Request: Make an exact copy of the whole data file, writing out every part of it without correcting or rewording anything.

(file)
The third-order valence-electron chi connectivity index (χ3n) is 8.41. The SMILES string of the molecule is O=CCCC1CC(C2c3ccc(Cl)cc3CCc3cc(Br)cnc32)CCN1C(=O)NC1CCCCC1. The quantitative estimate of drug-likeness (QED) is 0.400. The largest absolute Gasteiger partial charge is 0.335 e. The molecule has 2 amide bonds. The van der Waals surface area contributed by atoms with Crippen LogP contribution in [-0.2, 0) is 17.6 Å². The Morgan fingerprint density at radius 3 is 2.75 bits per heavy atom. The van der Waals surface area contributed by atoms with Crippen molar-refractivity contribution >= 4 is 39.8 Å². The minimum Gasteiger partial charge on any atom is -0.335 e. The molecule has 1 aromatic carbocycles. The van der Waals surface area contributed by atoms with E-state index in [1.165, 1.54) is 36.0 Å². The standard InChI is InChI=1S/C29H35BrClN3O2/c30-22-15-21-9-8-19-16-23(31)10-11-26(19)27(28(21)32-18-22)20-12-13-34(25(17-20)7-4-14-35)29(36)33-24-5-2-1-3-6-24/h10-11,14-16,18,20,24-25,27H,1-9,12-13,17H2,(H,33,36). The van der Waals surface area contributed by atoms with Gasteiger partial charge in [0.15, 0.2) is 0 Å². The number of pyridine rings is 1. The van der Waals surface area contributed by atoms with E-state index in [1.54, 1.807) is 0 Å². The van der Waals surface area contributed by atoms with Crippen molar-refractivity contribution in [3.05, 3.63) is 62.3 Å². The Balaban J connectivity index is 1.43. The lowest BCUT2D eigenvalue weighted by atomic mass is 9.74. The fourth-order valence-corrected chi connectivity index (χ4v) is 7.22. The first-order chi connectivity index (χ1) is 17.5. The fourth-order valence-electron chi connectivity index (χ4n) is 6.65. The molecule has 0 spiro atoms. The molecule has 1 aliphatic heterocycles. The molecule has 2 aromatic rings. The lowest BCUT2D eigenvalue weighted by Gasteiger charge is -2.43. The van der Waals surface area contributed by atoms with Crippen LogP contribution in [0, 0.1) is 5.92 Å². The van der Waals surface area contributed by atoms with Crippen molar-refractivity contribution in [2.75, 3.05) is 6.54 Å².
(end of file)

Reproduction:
The third-order valence-electron chi connectivity index (χ3n) is 8.41. The SMILES string of the molecule is O=CCCC1CC(C2c3ccc(Cl)cc3CCc3cc(Br)cnc32)CCN1C(=O)NC1CCCCC1. The quantitative estimate of drug-likeness (QED) is 0.400. The largest absolute Gasteiger partial charge is 0.335 e. The molecule has 2 amide bonds. The van der Waals surface area contributed by atoms with Crippen LogP contribution in [-0.2, 0) is 17.6 Å². The Morgan fingerprint density at radius 3 is 2.75 bits per heavy atom. The van der Waals surface area contributed by atoms with Crippen molar-refractivity contribution >= 4 is 39.8 Å². The minimum Gasteiger partial charge on any atom is -0.335 e. The molecule has 1 aromatic carbocycles. The van der Waals surface area contributed by atoms with E-state index in [1.165, 1.54) is 36.0 Å². The standard InChI is InChI=1S/C29H35BrClN3O2/c30-22-15-21-9-8-19-16-23(31)10-11-26(19)27(28(21)32-18-22)20-12-13-34(25(17-20)7-4-14-35)29(36)33-24-5-2-1-3-6-24/h10-11,14-16,18,20,24-25,27H,1-9,12-13,17H2,(H,33,36). The van der Waals surface area contributed by atoms with Gasteiger partial charge in [0.15, 0.2) is 0 Å². The number of pyridine rings is 1. The van der Waals surface area contributed by atoms with E-state index in [1.54, 1.807) is 0 Å². The van der Waals surface area contributed by atoms with Crippen molar-refractivity contribution in [3.05, 3.63) is 62.3 Å². The Balaban J connectivity index is 1.43. The lowest BCUT2D eigenvalue weighted by atomic mass is 9.74. The fourth-order valence-corrected chi connectivity index (χ4v) is 7.22. The first-order chi connectivity index (χ1) is 17.5. The fourth-order valence-electron chi connectivity index (χ4n) is 6.65. The molecule has 0 spiro atoms. The molecule has 1 aliphatic heterocycles. The molecule has 2 aromatic rings. The lowest BCUT2D eigenvalue weighted by Gasteiger charge is -2.43. The van der Waals surface area contributed by atoms with Crippen LogP contribution in [0, 0.1) is 5.92 Å². The van der Waals surface area contributed by atoms with Crippen molar-refractivity contribution in [2.75, 3.05) is 6.54 Å².